While the McGill community remains geographically fragmented, the McGill Library’s alternate reality game Raising Spirits: A Timely Diversion invites students to converge virtually on campus sites and experience them anew. Featuring artifacts drawn from McGill’s library archives, the game resurrects marginalized figures from the university’s past and narrates their stories across space and time. The project seeks to give players a sense of shared identity rooted in this year’s online learning format. On March 18, the McGill Library released the third instalment of Raising Spirits, which highlights McGill student life in the 1950s.
Paul Davarsi, BA ‘95, educator and creative director of Raising Spirits, described the game’s objectives in a panel discussion on its creation.
“We approached it with a […] spirit of trying to bring students from around the world who would not be on campus […] and give them a sense of place,” Davarsi said.
To preserve the fun of discovery for new players, Nathalie Cooke, associate dean of McGill Library and the game’s producer, was hesitant to give spoilers. The games are designed to surprise players, revealing the histories of characters obscured from McGill’s past while taking students to campus spots such as Roddick Gates and various McGill libraries.
Raising Spirits is a collaborative project between archivists, graphic designers, librarians, and programmers that draws on McGill’s archives to create multimedia puzzles throughout its narratives. As players hunt for clues in digital space, they are given the experience of investigating library collections themselves.
The first installation of the game was released on Aug. 27 for Frosh activities, but it has since drawn interest from a wider audience beyond first-year students. Cooke expressed the team’s surprise at the game’s popularity in an interview with The McGill Tribune.
“Graduate students loved it,” Cooke said. “Grown-ups loved it. Journalists and teachers were curious. Other librarians tried it. People who have never played digital games before tried it.”
The upcoming installation will allow players to explore student life in the 1950s through a trivia game hosted by Marty the Martlet.
“We’ve got stories that people have never heard about, different kinds of students and graduates that people have never heard about, unusual professors from different generations and places,” Cooke said. “It’s going to be a real surprise for people who know the history of McGill as just William Osler, James McGill, and William Dawson.”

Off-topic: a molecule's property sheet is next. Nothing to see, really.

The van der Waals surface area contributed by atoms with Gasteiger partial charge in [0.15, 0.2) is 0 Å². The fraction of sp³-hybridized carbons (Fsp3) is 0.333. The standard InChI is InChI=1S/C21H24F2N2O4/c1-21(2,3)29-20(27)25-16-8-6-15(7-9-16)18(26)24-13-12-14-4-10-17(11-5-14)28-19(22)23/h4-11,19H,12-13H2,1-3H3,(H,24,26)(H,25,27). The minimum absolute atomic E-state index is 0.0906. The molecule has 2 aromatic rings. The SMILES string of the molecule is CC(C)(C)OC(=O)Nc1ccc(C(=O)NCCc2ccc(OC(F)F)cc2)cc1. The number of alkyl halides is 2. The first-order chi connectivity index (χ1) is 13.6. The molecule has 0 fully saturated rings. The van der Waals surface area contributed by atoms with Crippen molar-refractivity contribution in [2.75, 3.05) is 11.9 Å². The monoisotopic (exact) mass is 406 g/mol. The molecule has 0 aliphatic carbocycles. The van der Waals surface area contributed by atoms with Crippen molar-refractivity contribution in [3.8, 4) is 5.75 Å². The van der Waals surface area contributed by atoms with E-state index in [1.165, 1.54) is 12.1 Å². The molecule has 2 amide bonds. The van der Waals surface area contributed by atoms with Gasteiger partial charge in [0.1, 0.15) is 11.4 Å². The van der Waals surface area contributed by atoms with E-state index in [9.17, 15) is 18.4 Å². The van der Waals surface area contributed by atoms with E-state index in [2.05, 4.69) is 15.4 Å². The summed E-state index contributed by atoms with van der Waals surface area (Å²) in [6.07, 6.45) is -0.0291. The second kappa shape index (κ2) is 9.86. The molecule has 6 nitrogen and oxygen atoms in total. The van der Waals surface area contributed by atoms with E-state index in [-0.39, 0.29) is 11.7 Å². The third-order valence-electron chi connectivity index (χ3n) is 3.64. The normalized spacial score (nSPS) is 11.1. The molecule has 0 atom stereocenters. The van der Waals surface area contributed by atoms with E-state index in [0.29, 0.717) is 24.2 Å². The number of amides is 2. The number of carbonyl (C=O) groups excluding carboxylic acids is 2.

Aeron MacHattie, an archivist on the narrative design team, spoke to the game’s creators’ goal of spotlighting McGill’s marginalized histories.
“Because archival reflections reflect the people in power, often these collections are very white-centred,” MacHattie said in a panel discussion. “So other histories […] of Black, Indigenous, queer, or working-class people aren’t as visible,”
The third installation’s more recent scope grants living historical characters agency over the representation of their histories by allowing them to be collaborators themselves. McGill’s first Black Carnival queen Beryl Rapier––then Beryl Dickinson-Dash––for instance, is featured in the upcoming edition to describe campus experience in her time.
Raising Spirits is centred around the theme of disruptions: The first two installations featured Amy Redpath Roddick, a McGill benefactor whose family was the subject of an unsolved Canadian murder mystery in the early 20th century, and Maude Abbott, a medical librarian who was denied entry McGill into McGill’s medical school in 1899 because of her gender.
Hannah Deskin, a collaborator on the narrative design team, described the autonomy that the game provides players.
“We wanted to create a narrative that allowed students to feel like they were ridding the campus of a mysterious scourge or disruption,” Deskin said. “We hoped that putting the fate of the campus in their hands would allow them a sense of efficacy in a moment when many feel rather powerless.”
Raising Spirits itself records the present moment for the McGill community. For future players, the games will evidence current feelings of isolation and the need for some simple, light-hearted fun.